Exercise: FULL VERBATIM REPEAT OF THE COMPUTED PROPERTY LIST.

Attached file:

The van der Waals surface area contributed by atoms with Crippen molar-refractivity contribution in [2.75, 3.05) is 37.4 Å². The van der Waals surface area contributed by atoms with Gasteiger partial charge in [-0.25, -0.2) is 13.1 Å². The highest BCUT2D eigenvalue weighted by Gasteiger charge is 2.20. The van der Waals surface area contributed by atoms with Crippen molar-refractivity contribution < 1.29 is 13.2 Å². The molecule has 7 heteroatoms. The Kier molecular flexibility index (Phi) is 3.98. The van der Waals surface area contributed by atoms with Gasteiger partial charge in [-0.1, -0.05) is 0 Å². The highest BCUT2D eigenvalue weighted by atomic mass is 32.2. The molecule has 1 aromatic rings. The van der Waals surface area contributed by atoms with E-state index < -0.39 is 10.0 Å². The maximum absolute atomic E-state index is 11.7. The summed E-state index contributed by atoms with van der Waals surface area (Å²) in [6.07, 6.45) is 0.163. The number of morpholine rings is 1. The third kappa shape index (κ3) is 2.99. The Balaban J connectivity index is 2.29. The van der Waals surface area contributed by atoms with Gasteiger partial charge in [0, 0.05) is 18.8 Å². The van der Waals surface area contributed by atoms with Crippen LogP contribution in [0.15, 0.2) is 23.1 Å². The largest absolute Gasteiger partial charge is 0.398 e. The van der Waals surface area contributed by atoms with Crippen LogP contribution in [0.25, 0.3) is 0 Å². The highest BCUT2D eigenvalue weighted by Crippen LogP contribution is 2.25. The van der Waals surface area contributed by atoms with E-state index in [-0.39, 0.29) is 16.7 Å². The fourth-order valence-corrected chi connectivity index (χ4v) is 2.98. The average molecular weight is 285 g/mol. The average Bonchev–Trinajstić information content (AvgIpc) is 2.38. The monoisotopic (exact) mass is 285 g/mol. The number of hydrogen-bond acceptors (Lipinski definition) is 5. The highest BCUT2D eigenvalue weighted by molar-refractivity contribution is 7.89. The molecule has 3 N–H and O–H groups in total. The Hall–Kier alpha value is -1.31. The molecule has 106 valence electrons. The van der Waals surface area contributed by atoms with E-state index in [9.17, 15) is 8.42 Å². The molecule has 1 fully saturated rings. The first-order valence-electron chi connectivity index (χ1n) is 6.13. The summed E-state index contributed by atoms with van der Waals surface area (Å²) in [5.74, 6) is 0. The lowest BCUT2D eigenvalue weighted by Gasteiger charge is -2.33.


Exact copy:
The van der Waals surface area contributed by atoms with Crippen molar-refractivity contribution in [2.75, 3.05) is 37.4 Å². The van der Waals surface area contributed by atoms with Gasteiger partial charge in [-0.25, -0.2) is 13.1 Å². The highest BCUT2D eigenvalue weighted by Gasteiger charge is 2.20. The van der Waals surface area contributed by atoms with Crippen molar-refractivity contribution < 1.29 is 13.2 Å². The molecule has 7 heteroatoms. The Kier molecular flexibility index (Phi) is 3.98. The van der Waals surface area contributed by atoms with Gasteiger partial charge in [-0.1, -0.05) is 0 Å². The highest BCUT2D eigenvalue weighted by atomic mass is 32.2. The molecule has 1 aromatic rings. The van der Waals surface area contributed by atoms with E-state index < -0.39 is 10.0 Å². The maximum absolute atomic E-state index is 11.7. The summed E-state index contributed by atoms with van der Waals surface area (Å²) in [6.07, 6.45) is 0.163. The number of morpholine rings is 1. The third kappa shape index (κ3) is 2.99. The Balaban J connectivity index is 2.29. The van der Waals surface area contributed by atoms with Gasteiger partial charge in [0, 0.05) is 18.8 Å². The van der Waals surface area contributed by atoms with Crippen LogP contribution in [0.15, 0.2) is 23.1 Å². The largest absolute Gasteiger partial charge is 0.398 e. The van der Waals surface area contributed by atoms with Crippen LogP contribution in [0.25, 0.3) is 0 Å². The highest BCUT2D eigenvalue weighted by Crippen LogP contribution is 2.25. The van der Waals surface area contributed by atoms with E-state index in [-0.39, 0.29) is 16.7 Å². The fourth-order valence-corrected chi connectivity index (χ4v) is 2.98. The average molecular weight is 285 g/mol. The average Bonchev–Trinajstić information content (AvgIpc) is 2.38. The monoisotopic (exact) mass is 285 g/mol. The number of hydrogen-bond acceptors (Lipinski definition) is 5. The highest BCUT2D eigenvalue weighted by molar-refractivity contribution is 7.89. The molecule has 3 N–H and O–H groups in total. The Hall–Kier alpha value is -1.31. The molecule has 106 valence electrons. The van der Waals surface area contributed by atoms with E-state index in [9.17, 15) is 8.42 Å². The molecule has 1 fully saturated rings. The first-order valence-electron chi connectivity index (χ1n) is 6.13. The summed E-state index contributed by atoms with van der Waals surface area (Å²) in [5.74, 6) is 0. The lowest BCUT2D eigenvalue weighted by Gasteiger charge is -2.33.